Filet mignon is a slightly smaller cut than all other options. It makes it possible to get the meat for steak from tenderloin in the short loin area.
Filet mignon is pleasant to the taste buds and is easily chewable with its soft texture.
Cooking a steak in a different cut changes its fat-marbling status. However, as the blue steaks are cooked in a large cast iron skillet for a short time, they are soft. It also allows less melting of monounsaturated fat.
Hence, as mentioned earlier, the cuts are best for cooking blue steaks to get the perfect tender steak that melts in your mouth.
Here are the steps to prepare the restaurant-style rare blue steak.
Step 1: Let the thick steak cool down at room temperature for an hour or more until the steak meat is at an average temperature from outside and inside.
Step 2: Pat dry the steak with a paper towel and season the steak with your favorite seasoning, including black pepper, olive oil, and vinegar.
Step 3: Heat the cast iron pan and add canola oil until the smoke rises. Sear the steak at high heat for some time. Let your steak rest at the low internal temperature required to cook a blue steak properly.
Step 4: Pan-searing the cooking surface and sides slightly for a few minutes to get the perfect blue steak.
Step 5: Do not remove, touch, or press down. Flip to the other side after some time using the tongs. Let it sizzle for a minute.
Step 6: Sear all edges without pressing down and let the seared steak rest for some time on butter. Serve and enjoy!
Here, we share a few additional tips to help you cook the steak like the restaurant style. Follow the following information to enjoy steak at home without a splurge.
Keep the raw steak at room temperature for 5-7 minutes before cutting.
A meat thermometer ensures the right temperature before cooking the blue steak.
Pan-searing all sides and corners of the steak creates a crust on the fatty steak on the cast iron pan.
Make sure to overcook the steak for the exact cooking time, as rare blue steak requires less time.
Let the perfect blue steak sizzle for 5 to 7 minutes each side.
Serve the steaks cooked with a simple salad or saute vegetables or, ideally, with blue cheese to make it a perfect complementary extra rare steak.
Is It Safe to Eat a Blue Rare Steak?
With all the "shy from being raw" talk, many people are curious to find out if it is safe to eat blue steak. Have you ever thought about why we cook meat?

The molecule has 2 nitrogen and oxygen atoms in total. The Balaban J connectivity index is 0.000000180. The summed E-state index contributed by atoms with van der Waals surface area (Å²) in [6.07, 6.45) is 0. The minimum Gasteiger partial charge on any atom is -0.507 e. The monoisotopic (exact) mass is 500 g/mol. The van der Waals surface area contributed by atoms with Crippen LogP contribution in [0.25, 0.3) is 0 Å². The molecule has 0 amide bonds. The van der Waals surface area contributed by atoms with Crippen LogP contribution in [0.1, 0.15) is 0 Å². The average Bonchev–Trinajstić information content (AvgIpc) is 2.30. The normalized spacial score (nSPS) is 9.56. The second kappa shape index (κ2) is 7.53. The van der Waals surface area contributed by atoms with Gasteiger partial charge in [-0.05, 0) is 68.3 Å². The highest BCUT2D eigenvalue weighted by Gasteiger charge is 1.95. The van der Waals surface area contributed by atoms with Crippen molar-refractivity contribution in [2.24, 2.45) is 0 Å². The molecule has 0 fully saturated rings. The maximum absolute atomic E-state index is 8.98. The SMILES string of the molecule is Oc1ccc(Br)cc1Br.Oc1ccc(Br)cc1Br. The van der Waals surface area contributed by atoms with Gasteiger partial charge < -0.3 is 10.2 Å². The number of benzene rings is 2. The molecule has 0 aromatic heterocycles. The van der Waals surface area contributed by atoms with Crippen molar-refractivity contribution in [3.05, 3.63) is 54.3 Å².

Barely cooked steaks may contain bacteria and their toxins. Cooking meat aims to eliminate all the harmful bacteria from meat that can cause food poisoning or other diseases.
Cook blue steak in the right manner to eliminate the safety risk. Cooked properly at high heat makes it safe to eat and easier to digest and adds to the nutrition calories of fatty steak.
Moreover, the high temperature kills all the bacteria from meat and leaves the doubt of safety for a main course cuisine at home.
What Is A Black And Blue Steak?
Black and blue steak is another type quite similar to the blue steak. The black and blue steak has the same cuts of beef meat as the ones in the blue steak.
But, the major difference between these two steaks is the cooking method.
Additionally, the black and blue steak differs from the outside as it is charred rather than seared.
A cheered, outside of steak cooked correctly with a tender inside is the blue and black steak. A seared outside with a blue sheen and red from inside refers to the blue steak.
Why does Blue Steak Refer to Pittsburgh Blue Steak?
A blue and black steak is also called the Pittsburgh-style or Pittsburgh blue steak. The name comes from the steel mills industrial area workers's magestic idea of cooking steaks.
The stories reveal that the steel mill workers in the Pittsburgh Mills used to bring steaks for lunch.
Steel mill workers used the hot factory equipment to recook their steaks. It used to chirr the outside and leave the inside red, allowing the workers to enjoy their meal in short breaks.
Hence, the blue rare steaks became famous with time and adapted from Pittsburgh blue steak to blue steak and Au Blue steak.
Are Blue and Rare Steaks the Same?
If you have attested the blue steak for the first time, you might think it looks and tastes the same as the rare steak. A rare steak is red from the inside with brown and caramelized edges and corners.
On the other hand, a blue steak has a blue sheen outside and bright red on the inside. It is also considered as an "extra" rare steak. The blue steaks are cooked at a slightly lower temperature than the occasional steak.
Steaks rare differ from blue steaks depending upon the cooking manner. Although the blue streaks are a perfect option for those who go with the saying "the bloodier, the better."
Blue or au blue steak is only for some. However, it is an aesthetic steak that gives an authentic taste when cooked correctly at the right temperature for a shorter period.
To sum up, blue steak may not please your taste buds, but it is worth trying.
Why is Blue Steak the best?
Blue steak is best as it is almost served raw with the outer surface sealed at high heat. Also, it is trendy for its melt-in texture.
How does blue steak taste?
The blue steak, unlike the other steaks, lacks the flavor profile. It tastes like semi-raw meat with tender and juicy steak-sealed edges.
What temperature is best for cooking blue steak?
Rare steaks are most probably cooked around 120°F. Blue steak is cooked at five degrees less than rare steak at around 115°F internal temperature.